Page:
The Sabbath Has Kept the Jews
© Beth Grossman 2004
60" x 84"
Acrylic on cloth
Altars, as commonly considered, are not typically part of contemporary Jewish culture. One Sabbath my orthodox Jewish friend from Israel gathered us around our Sabbath table, and spoke of it as an altar. I learned that when our temple was destroyed in 70 AD our homes symbolically became our temples and our Sabbath tables our altars.
In my research, I found that in early Jewish history a Tabernacle was built by Moses and the children of Israel following the directions of the Lord.
The directions are
found in Exodus, chapters 25-29. The Tabernacle contained several
components, including the Altar of Burnt Offering, the Bronze Laver,
the Incense Altar, the Seven-Branched Lamp Stand, the Ark of the Covenant,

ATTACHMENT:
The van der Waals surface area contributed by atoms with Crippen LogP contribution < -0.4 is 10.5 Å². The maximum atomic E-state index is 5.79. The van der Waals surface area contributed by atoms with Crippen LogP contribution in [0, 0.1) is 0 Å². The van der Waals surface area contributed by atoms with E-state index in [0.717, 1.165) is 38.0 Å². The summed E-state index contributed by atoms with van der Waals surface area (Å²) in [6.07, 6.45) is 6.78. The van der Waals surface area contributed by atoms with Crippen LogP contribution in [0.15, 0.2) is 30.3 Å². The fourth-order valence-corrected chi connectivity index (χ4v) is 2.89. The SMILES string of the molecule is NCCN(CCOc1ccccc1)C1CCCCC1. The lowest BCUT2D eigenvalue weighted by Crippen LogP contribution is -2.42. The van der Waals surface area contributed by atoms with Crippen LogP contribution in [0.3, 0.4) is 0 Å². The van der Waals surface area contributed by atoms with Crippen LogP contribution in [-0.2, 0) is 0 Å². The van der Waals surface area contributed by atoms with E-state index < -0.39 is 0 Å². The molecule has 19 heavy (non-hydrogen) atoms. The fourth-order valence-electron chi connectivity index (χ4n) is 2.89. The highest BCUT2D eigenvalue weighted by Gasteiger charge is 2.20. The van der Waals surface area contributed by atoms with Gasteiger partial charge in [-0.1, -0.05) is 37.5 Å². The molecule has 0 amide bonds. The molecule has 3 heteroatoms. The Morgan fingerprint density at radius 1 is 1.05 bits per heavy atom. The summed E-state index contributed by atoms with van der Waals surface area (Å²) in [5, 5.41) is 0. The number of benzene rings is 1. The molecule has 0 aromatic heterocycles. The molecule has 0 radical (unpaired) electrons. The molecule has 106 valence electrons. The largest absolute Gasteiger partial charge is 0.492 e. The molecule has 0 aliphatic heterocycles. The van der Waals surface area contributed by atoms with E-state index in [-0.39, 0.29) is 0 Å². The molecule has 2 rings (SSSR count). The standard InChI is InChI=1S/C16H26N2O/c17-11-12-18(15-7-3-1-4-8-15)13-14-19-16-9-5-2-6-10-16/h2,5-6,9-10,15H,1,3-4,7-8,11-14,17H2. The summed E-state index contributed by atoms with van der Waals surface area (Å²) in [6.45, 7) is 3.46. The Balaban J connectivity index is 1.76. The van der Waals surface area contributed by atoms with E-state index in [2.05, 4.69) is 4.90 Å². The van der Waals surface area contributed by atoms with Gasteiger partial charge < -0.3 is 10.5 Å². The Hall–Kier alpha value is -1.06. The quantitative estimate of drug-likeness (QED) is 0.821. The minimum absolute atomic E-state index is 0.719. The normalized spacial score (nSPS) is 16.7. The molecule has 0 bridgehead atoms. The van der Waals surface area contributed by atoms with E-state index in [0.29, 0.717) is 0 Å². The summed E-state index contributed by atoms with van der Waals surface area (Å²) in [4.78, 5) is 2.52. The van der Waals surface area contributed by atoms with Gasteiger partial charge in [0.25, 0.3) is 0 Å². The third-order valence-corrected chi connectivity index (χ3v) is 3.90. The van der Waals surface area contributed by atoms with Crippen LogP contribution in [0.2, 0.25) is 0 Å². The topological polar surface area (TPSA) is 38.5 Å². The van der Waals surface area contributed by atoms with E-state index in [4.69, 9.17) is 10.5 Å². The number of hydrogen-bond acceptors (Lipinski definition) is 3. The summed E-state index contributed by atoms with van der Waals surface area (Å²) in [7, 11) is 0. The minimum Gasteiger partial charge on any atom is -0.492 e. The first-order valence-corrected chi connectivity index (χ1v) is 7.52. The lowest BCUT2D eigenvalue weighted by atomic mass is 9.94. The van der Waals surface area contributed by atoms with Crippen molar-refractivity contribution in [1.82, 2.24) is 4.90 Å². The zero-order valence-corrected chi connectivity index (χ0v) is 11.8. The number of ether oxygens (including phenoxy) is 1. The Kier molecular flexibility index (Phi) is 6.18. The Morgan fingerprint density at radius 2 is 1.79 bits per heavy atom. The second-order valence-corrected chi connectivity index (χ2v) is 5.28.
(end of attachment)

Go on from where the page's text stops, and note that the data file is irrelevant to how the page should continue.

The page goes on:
and the Table for Loaves. [www.jewishheritage.net].
In contemporary Jewish culture, as represented in this artwork, we
gather around a Sabbath table to participate in this ceremony. Welcoming
the Sabbath consists of preparing the home and self by giving to charity,
kindling the Sabbath lights, blessing the children, reciting the blessing
over the wine, ritual washing of the hands and breaking the challah
as we sing the blessing over the bread. To complete the Sabbath ceremony,
we thank God by reciting the blessing after the meal for providing
us with good food, our family and friends, and the Sabbath itself.
This Sabbath table altar signifies holy community with the Jewish
people everywhere. It is said that Jews do not keep the Sabbath, the
Sabbath has kept the Jews.